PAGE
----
​CEOs Talk Leadership: Kate Burleigh

by HCA14 Apr 2014
No one said leadership was easy. Getting to the big office requires a special mix of talent, ability and drive. Joshua Gliddon talks to Kate Burleigh about the attributes she thinks is required for a good leader

Kate BurleighKate Burleigh
Managing director
Intel Australia

1. Leadership is an art. It involves learning, hard work, risk, passion and imagination. Good leaders are constantly learning from experience and others around them. Whether through formal leadership training, self-styled learning or seeking out those you admire, leaders are constantly perfecting the art of leadership. For example, everyone can learn to draw well if shown a few key techniques, but the difference between a proficient sketch and real art is not just technique but also passion, imagination, risk-taking and drive. The same applies to great leadership: there is a lot you can learn, but you also need passion, imagination, a love of risk-taking, and boundless energy to be a great leader.

2. Great leaders look to promote others around them – nurturing and promoting talent is a key part of the leader’s role. Good leaders shouldn’t just aspire to have people following them but rather work towards having people run alongside them and ideally even run out in front. I’m at my best as a leader when I know I’ve supported or promoted the talent of enough people around me that any one of them could step up and run the show. The health and talent of the organisation I lead is as important as customer satisfaction or the bottom line.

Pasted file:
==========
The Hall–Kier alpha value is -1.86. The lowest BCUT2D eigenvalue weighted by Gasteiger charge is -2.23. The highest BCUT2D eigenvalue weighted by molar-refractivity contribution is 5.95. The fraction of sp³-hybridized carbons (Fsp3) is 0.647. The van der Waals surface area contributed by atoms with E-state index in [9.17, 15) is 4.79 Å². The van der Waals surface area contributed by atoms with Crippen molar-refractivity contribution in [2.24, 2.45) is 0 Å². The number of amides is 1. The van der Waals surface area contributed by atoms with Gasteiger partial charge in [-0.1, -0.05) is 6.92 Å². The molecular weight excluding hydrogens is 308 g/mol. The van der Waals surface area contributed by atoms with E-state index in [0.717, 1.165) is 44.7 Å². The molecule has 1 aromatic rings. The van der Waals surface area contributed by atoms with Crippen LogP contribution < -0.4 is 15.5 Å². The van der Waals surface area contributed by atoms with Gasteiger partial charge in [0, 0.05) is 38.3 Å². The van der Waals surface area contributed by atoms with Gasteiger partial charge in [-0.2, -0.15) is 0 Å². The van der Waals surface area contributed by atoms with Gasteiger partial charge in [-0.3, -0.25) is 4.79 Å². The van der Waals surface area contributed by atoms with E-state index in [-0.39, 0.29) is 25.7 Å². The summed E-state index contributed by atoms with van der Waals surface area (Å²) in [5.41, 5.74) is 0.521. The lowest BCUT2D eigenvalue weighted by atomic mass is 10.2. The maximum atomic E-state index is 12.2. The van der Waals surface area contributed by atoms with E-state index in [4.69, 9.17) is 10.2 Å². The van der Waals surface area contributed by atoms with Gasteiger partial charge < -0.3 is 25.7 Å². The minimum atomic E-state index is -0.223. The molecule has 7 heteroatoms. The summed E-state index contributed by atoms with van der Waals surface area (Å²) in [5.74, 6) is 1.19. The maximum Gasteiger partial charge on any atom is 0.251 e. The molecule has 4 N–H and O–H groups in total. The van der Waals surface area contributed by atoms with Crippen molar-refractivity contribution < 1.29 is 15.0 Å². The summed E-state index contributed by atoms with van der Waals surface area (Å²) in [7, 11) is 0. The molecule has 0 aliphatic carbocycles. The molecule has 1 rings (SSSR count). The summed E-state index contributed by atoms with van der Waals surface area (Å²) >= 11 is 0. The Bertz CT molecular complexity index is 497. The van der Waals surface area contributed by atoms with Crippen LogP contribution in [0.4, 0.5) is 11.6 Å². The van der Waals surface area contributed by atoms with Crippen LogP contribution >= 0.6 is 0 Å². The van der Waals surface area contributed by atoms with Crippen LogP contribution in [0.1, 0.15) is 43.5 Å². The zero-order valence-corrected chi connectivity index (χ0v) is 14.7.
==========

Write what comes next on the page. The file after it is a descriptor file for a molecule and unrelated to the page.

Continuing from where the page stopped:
3. Create an environment of trust in which people feel they can disagree with you without negative repercussions. At Intel we don’t entertain what we call “recreational whinging” but strive to create a culture in which staff are given permission to voice their opinions or question the direction of leadership. I actively encourage constructive conflict and counter opinions in meetings with staff, and positively reinforce the merit of people stepping forward with counter views. When the right path to take is not obvious, I may still have to ask staff to “disagree and commit”, but that’s better than never having the debate.

4. Self-awareness is the key to successful leadership, and be careful – you are always leading, even when you think you aren’t. Great leaders need to be self-aware, market aware, customer aware, staff aware. Long live social media and the ubiquitous computer devices that give me the ability to tap into market sentiment. Technology should be the friend of the leader because it allows us to pulse sentiment and react more quickly than at any other time in history. Flipping the lid on that, others can make a call on you or your company at the flick of a switch. So self-awareness is critical. You can’t underestimate the micro and macro signals you send every day as a leader. If you’re effective, it means others are watching you and looking for signals from you, so make sure you’re sending the signals you intend.

5. Listen twice as much as you talk, and don’t always feel compelled to come up with an answer. The key is to give others the floor and not take on the role of decision-maker at all times. People seek out leaders often because they do not want the burden of decision-making. But often the best decision comes from the person with the most expertise, and in many cases the leader is not the most expert. Talk half as much as you listen and you will learn more and encourage an environment in which the person doing the talking will come up with the answer themselves. Human nature shows most people are happy to defer to leaders, so if you don’t create an environment in which people feel their commentary is valued, they will just clam up, and that’s a disaster for any leader.


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